This problem drove me crazy for hours.

I came across this problem a couple weeks ago over at Dan Meyer’s blog.

When I gave my students this, most of them quickly said 78. We talked about which problem they had just solved and how the song went. They came up with tables and other crazy ways of pairing numbers, it was fun.

There was moaning when I asked how many total gifts there would be if it was The 25 Days of Christmas. Some students were already working towards The X Days of Christmas, by pairing. Most classes ended after finding the 12 days….

But I was on a mission to find The X Days of Christmas.

I pitched this problem to a few colleagues, I threw together the following table:

Constant third difference indicates cubic…

One colleague put the ordered pairs of (Days, Total Gifts) into a calculator and fit a cubic regression to it. Another colleague came up with the following (through some magical hand waving). They both ended up simplifying to almost the same equation.

Long ago (like two years), I had a modeling class in college where we messed with these sort of things. I pulled out my book and found it… its called Newton’s Difference Formula, the powers at Wolfram Alpha say this about it.

I am not quite sure where this comes from… but the deltas are the differences, which is exactly what my colleague came up with. This problem turned out to be DEEP. I always try and rethink a problem if I find myself going into calculus, but this time I needed it to come up and understand The X Days of Christmas.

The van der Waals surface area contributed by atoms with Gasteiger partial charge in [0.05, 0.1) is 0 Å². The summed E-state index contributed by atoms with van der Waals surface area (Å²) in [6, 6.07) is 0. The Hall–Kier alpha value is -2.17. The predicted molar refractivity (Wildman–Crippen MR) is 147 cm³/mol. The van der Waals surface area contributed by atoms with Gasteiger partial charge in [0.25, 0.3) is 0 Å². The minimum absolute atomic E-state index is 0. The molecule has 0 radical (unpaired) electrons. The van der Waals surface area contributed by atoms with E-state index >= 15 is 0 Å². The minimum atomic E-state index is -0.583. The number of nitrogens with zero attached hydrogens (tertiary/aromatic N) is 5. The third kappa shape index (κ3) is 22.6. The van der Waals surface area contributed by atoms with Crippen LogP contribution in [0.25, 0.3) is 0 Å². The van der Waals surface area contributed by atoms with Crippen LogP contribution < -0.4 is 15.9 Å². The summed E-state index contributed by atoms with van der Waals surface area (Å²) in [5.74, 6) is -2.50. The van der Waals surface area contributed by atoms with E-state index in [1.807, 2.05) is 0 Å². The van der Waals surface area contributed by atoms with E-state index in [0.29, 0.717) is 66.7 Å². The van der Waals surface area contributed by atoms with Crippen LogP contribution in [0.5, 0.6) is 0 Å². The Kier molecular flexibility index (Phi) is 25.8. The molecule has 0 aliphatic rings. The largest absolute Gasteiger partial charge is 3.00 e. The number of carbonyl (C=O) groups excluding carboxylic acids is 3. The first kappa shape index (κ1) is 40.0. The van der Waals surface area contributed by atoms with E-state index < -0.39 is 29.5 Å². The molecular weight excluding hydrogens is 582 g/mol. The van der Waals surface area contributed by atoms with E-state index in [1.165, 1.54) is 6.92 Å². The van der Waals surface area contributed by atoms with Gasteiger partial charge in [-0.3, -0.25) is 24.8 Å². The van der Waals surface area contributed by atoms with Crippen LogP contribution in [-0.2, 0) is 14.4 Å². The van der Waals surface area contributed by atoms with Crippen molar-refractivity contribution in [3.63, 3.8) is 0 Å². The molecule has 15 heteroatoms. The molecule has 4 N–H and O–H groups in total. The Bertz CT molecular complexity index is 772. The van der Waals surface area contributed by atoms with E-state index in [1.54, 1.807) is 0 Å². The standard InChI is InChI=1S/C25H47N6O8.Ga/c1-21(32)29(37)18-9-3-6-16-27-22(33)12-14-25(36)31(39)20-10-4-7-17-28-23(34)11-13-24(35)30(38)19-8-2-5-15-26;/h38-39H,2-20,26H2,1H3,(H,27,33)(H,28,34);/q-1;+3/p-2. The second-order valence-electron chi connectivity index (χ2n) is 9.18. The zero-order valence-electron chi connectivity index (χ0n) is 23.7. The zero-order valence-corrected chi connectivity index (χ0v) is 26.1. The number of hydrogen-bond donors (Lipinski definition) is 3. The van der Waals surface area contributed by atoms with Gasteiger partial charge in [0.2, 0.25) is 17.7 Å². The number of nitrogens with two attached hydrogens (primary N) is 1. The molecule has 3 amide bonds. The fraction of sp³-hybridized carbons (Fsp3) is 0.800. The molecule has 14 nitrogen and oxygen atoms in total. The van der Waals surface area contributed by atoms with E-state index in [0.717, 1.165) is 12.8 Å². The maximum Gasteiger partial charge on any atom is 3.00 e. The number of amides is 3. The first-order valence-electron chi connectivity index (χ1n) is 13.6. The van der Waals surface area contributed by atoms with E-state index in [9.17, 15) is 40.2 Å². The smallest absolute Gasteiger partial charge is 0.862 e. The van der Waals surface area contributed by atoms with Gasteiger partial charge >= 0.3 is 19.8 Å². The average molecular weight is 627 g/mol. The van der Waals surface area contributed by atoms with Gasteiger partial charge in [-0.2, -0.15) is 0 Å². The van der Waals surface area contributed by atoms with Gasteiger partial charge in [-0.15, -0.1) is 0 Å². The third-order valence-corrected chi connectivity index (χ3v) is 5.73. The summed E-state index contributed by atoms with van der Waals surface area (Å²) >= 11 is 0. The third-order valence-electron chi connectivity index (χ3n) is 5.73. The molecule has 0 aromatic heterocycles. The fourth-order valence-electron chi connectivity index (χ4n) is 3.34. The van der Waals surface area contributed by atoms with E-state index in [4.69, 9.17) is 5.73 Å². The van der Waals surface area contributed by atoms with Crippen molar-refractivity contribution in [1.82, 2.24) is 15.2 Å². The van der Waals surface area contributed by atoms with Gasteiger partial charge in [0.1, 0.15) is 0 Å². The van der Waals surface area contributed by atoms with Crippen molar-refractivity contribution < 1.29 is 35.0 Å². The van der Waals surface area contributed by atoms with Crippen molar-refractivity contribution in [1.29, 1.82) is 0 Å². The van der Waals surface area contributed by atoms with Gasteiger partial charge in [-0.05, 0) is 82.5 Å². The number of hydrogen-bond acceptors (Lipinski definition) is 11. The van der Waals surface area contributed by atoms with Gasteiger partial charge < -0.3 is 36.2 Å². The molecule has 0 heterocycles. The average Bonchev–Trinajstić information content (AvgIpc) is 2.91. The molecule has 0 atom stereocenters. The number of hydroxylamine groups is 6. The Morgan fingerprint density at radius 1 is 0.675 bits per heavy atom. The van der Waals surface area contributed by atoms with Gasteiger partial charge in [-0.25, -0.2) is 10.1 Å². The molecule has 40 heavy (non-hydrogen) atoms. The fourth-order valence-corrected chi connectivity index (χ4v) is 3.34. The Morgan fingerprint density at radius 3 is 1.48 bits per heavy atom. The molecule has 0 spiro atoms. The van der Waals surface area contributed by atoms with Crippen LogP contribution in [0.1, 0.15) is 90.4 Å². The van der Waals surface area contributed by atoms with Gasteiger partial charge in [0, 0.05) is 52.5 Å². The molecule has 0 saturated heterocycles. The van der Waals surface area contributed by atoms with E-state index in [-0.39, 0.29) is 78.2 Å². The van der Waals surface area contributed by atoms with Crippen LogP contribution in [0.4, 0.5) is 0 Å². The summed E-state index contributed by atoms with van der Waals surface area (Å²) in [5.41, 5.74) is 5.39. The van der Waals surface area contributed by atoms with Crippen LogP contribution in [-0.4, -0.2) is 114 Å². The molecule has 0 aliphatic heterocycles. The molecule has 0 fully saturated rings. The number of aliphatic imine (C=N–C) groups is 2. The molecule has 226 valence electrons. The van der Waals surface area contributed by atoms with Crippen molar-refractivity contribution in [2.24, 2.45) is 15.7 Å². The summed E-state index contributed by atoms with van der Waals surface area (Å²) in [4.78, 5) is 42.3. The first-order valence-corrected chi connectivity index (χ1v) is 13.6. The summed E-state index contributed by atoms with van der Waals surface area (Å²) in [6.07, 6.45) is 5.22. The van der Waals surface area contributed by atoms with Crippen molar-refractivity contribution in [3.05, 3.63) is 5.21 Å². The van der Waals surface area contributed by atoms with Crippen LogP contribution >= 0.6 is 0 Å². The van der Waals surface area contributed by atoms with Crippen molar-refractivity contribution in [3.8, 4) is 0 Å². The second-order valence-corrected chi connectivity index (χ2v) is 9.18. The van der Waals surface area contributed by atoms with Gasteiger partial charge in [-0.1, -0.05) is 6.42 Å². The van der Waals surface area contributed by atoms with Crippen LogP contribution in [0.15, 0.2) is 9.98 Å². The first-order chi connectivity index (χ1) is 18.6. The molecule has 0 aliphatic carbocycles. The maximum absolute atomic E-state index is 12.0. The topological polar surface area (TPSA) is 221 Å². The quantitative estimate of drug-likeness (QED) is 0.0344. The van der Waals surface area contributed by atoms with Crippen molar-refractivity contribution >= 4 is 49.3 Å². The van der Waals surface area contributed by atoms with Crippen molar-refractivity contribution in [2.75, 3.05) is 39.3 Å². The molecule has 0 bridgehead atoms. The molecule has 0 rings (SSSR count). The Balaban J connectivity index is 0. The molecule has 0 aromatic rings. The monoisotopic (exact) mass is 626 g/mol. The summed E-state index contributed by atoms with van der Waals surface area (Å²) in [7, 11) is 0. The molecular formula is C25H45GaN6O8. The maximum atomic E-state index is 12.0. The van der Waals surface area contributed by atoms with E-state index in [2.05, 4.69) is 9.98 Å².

I dug around some and came across these fun resources relating to this as well.

Vi Hart

Spiked Math

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*Related*

JoshuaMy favorite way to see it is in Pascal’s Triangle. Given a North to Southwest “column” that contains a sequence you find interesting, the column below will be the cumulative sum. Proceeding from the left side, we have all 1s, then their cumulative sum is consecutive positive integers, then their cumulative sum are triangular numbers, then their running sum are the tetrahedral numbers (aka the x days of christmas total presents), etc.

Give yourself 5 minutes (at most) and I bet you’ll see how to translate x-days into the coordinates you need in the triangle and, as a consequence, the binomial coefficient that gives you the total number of presents. Just remember that the 1 at the very top is best considered the 0th row and the numbers in each row start with 0 from the edge.

Of course, anything Vi Hart does is pure gold. Make sure to take a look at her Parable of the Polygons.

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